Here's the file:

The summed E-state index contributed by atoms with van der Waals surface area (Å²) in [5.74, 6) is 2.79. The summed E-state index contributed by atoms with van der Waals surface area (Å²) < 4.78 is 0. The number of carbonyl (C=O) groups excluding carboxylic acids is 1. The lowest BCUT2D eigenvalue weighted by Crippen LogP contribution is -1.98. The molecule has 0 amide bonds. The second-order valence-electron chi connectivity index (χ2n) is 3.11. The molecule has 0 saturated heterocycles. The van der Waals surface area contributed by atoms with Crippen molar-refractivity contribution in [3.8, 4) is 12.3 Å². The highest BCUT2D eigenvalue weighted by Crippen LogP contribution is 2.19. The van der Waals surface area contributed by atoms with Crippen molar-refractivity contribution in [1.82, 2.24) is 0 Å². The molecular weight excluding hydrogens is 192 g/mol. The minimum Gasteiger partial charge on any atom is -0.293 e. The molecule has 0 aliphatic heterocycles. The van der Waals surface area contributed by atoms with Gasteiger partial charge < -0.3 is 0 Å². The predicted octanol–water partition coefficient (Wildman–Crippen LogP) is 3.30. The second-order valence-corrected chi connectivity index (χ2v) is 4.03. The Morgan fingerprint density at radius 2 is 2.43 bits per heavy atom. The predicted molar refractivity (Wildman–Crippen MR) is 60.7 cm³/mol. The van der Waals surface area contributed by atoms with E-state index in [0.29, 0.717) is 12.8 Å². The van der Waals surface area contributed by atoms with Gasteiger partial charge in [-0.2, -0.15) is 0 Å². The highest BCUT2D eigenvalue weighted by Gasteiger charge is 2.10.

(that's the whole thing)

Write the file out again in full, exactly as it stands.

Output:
The summed E-state index contributed by atoms with van der Waals surface area (Å²) in [5.74, 6) is 2.79. The summed E-state index contributed by atoms with van der Waals surface area (Å²) < 4.78 is 0. The number of carbonyl (C=O) groups excluding carboxylic acids is 1. The lowest BCUT2D eigenvalue weighted by Crippen LogP contribution is -1.98. The molecule has 0 amide bonds. The second-order valence-electron chi connectivity index (χ2n) is 3.11. The molecule has 0 saturated heterocycles. The van der Waals surface area contributed by atoms with Crippen molar-refractivity contribution in [3.8, 4) is 12.3 Å². The highest BCUT2D eigenvalue weighted by Crippen LogP contribution is 2.19. The van der Waals surface area contributed by atoms with Crippen molar-refractivity contribution in [1.82, 2.24) is 0 Å². The molecular weight excluding hydrogens is 192 g/mol. The minimum Gasteiger partial charge on any atom is -0.293 e. The molecule has 0 aliphatic heterocycles. The van der Waals surface area contributed by atoms with Gasteiger partial charge < -0.3 is 0 Å². The predicted octanol–water partition coefficient (Wildman–Crippen LogP) is 3.30. The second-order valence-corrected chi connectivity index (χ2v) is 4.03. The Morgan fingerprint density at radius 2 is 2.43 bits per heavy atom. The predicted molar refractivity (Wildman–Crippen MR) is 60.7 cm³/mol. The van der Waals surface area contributed by atoms with E-state index in [0.29, 0.717) is 12.8 Å². The van der Waals surface area contributed by atoms with Gasteiger partial charge in [-0.2, -0.15) is 0 Å². The highest BCUT2D eigenvalue weighted by Gasteiger charge is 2.10.